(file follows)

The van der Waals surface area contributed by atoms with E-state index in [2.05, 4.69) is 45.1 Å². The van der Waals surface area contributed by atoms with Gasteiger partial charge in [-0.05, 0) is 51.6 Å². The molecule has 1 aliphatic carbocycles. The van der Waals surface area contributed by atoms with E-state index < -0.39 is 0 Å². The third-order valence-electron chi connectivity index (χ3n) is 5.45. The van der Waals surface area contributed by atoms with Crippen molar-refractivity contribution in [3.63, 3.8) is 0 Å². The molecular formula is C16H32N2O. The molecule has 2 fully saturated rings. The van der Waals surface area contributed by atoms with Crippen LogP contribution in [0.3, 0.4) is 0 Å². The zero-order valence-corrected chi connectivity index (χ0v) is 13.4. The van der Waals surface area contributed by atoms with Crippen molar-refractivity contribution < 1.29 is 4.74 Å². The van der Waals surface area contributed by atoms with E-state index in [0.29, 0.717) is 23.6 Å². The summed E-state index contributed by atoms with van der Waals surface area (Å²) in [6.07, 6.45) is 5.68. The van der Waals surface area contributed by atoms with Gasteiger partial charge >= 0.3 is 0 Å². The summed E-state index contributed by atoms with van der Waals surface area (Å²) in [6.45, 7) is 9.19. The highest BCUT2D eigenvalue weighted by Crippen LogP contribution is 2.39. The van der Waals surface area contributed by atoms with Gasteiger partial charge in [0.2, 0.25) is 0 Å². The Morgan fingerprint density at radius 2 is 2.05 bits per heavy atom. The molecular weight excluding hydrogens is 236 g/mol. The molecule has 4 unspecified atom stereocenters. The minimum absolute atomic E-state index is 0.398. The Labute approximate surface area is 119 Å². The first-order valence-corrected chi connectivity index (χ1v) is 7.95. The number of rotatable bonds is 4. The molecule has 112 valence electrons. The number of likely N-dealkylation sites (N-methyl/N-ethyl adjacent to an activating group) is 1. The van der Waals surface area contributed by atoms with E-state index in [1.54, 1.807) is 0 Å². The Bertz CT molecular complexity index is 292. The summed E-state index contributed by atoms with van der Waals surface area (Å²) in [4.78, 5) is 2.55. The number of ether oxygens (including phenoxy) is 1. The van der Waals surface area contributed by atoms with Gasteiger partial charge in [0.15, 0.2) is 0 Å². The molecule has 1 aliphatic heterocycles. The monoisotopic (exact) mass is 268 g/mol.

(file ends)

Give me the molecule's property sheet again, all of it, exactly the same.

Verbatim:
The van der Waals surface area contributed by atoms with E-state index in [2.05, 4.69) is 45.1 Å². The van der Waals surface area contributed by atoms with Gasteiger partial charge in [-0.05, 0) is 51.6 Å². The molecule has 1 aliphatic carbocycles. The van der Waals surface area contributed by atoms with E-state index < -0.39 is 0 Å². The third-order valence-electron chi connectivity index (χ3n) is 5.45. The van der Waals surface area contributed by atoms with Crippen molar-refractivity contribution in [3.63, 3.8) is 0 Å². The molecular formula is C16H32N2O. The molecule has 2 fully saturated rings. The van der Waals surface area contributed by atoms with Crippen LogP contribution in [0.3, 0.4) is 0 Å². The zero-order valence-corrected chi connectivity index (χ0v) is 13.4. The van der Waals surface area contributed by atoms with Crippen molar-refractivity contribution < 1.29 is 4.74 Å². The van der Waals surface area contributed by atoms with E-state index in [0.29, 0.717) is 23.6 Å². The summed E-state index contributed by atoms with van der Waals surface area (Å²) in [6.07, 6.45) is 5.68. The van der Waals surface area contributed by atoms with Gasteiger partial charge >= 0.3 is 0 Å². The summed E-state index contributed by atoms with van der Waals surface area (Å²) in [6.45, 7) is 9.19. The highest BCUT2D eigenvalue weighted by Crippen LogP contribution is 2.39. The van der Waals surface area contributed by atoms with Gasteiger partial charge in [0.2, 0.25) is 0 Å². The Morgan fingerprint density at radius 2 is 2.05 bits per heavy atom. The molecular weight excluding hydrogens is 236 g/mol. The molecule has 4 unspecified atom stereocenters. The minimum absolute atomic E-state index is 0.398. The Labute approximate surface area is 119 Å². The first-order valence-corrected chi connectivity index (χ1v) is 7.95. The number of rotatable bonds is 4. The molecule has 112 valence electrons. The number of likely N-dealkylation sites (N-methyl/N-ethyl adjacent to an activating group) is 1. The van der Waals surface area contributed by atoms with E-state index in [1.54, 1.807) is 0 Å². The Bertz CT molecular complexity index is 292. The summed E-state index contributed by atoms with van der Waals surface area (Å²) in [4.78, 5) is 2.55. The number of ether oxygens (including phenoxy) is 1. The van der Waals surface area contributed by atoms with Gasteiger partial charge in [0.15, 0.2) is 0 Å². The molecule has 1 aliphatic heterocycles. The monoisotopic (exact) mass is 268 g/mol.